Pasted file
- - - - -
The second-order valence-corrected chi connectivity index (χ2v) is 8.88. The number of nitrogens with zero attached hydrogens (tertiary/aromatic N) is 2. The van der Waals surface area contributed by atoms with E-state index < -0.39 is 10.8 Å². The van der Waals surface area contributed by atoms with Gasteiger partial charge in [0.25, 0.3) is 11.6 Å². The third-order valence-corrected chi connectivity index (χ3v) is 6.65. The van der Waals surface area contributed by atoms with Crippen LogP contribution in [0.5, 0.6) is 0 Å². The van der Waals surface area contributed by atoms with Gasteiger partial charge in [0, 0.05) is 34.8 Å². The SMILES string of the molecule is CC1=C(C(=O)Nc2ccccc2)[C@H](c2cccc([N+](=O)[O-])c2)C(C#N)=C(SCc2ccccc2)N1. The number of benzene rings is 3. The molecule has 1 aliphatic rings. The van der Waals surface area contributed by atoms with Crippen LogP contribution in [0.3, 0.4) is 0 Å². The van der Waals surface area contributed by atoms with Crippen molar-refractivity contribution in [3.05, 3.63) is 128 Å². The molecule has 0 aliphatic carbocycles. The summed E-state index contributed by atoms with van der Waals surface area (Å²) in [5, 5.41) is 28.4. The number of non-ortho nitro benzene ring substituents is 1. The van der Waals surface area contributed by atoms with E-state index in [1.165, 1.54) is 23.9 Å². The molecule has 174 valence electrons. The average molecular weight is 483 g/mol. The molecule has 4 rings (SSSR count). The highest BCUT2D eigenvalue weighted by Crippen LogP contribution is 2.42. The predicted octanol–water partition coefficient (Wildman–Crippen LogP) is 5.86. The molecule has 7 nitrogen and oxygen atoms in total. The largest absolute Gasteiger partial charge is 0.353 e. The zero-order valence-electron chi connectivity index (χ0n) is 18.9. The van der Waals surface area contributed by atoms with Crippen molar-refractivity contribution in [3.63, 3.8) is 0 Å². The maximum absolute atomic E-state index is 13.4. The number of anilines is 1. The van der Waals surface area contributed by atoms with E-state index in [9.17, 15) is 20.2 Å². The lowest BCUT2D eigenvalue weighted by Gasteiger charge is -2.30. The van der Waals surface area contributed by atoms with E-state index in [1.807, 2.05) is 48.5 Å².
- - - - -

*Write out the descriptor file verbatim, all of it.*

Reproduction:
The second-order valence-corrected chi connectivity index (χ2v) is 8.88. The number of nitrogens with zero attached hydrogens (tertiary/aromatic N) is 2. The van der Waals surface area contributed by atoms with E-state index < -0.39 is 10.8 Å². The van der Waals surface area contributed by atoms with Gasteiger partial charge in [0.25, 0.3) is 11.6 Å². The third-order valence-corrected chi connectivity index (χ3v) is 6.65. The van der Waals surface area contributed by atoms with Crippen LogP contribution in [0.5, 0.6) is 0 Å². The van der Waals surface area contributed by atoms with Gasteiger partial charge in [0, 0.05) is 34.8 Å². The SMILES string of the molecule is CC1=C(C(=O)Nc2ccccc2)[C@H](c2cccc([N+](=O)[O-])c2)C(C#N)=C(SCc2ccccc2)N1. The number of benzene rings is 3. The molecule has 1 aliphatic rings. The van der Waals surface area contributed by atoms with Crippen LogP contribution in [0.3, 0.4) is 0 Å². The van der Waals surface area contributed by atoms with Crippen molar-refractivity contribution in [3.05, 3.63) is 128 Å². The molecule has 0 aliphatic carbocycles. The summed E-state index contributed by atoms with van der Waals surface area (Å²) in [5, 5.41) is 28.4. The number of non-ortho nitro benzene ring substituents is 1. The van der Waals surface area contributed by atoms with E-state index in [1.165, 1.54) is 23.9 Å². The molecule has 174 valence electrons. The average molecular weight is 483 g/mol. The molecule has 4 rings (SSSR count). The highest BCUT2D eigenvalue weighted by Crippen LogP contribution is 2.42. The predicted octanol–water partition coefficient (Wildman–Crippen LogP) is 5.86. The molecule has 7 nitrogen and oxygen atoms in total. The largest absolute Gasteiger partial charge is 0.353 e. The zero-order valence-electron chi connectivity index (χ0n) is 18.9. The van der Waals surface area contributed by atoms with Crippen molar-refractivity contribution in [3.63, 3.8) is 0 Å². The maximum absolute atomic E-state index is 13.4. The number of anilines is 1. The van der Waals surface area contributed by atoms with E-state index in [9.17, 15) is 20.2 Å². The lowest BCUT2D eigenvalue weighted by Gasteiger charge is -2.30. The van der Waals surface area contributed by atoms with E-state index in [1.807, 2.05) is 48.5 Å².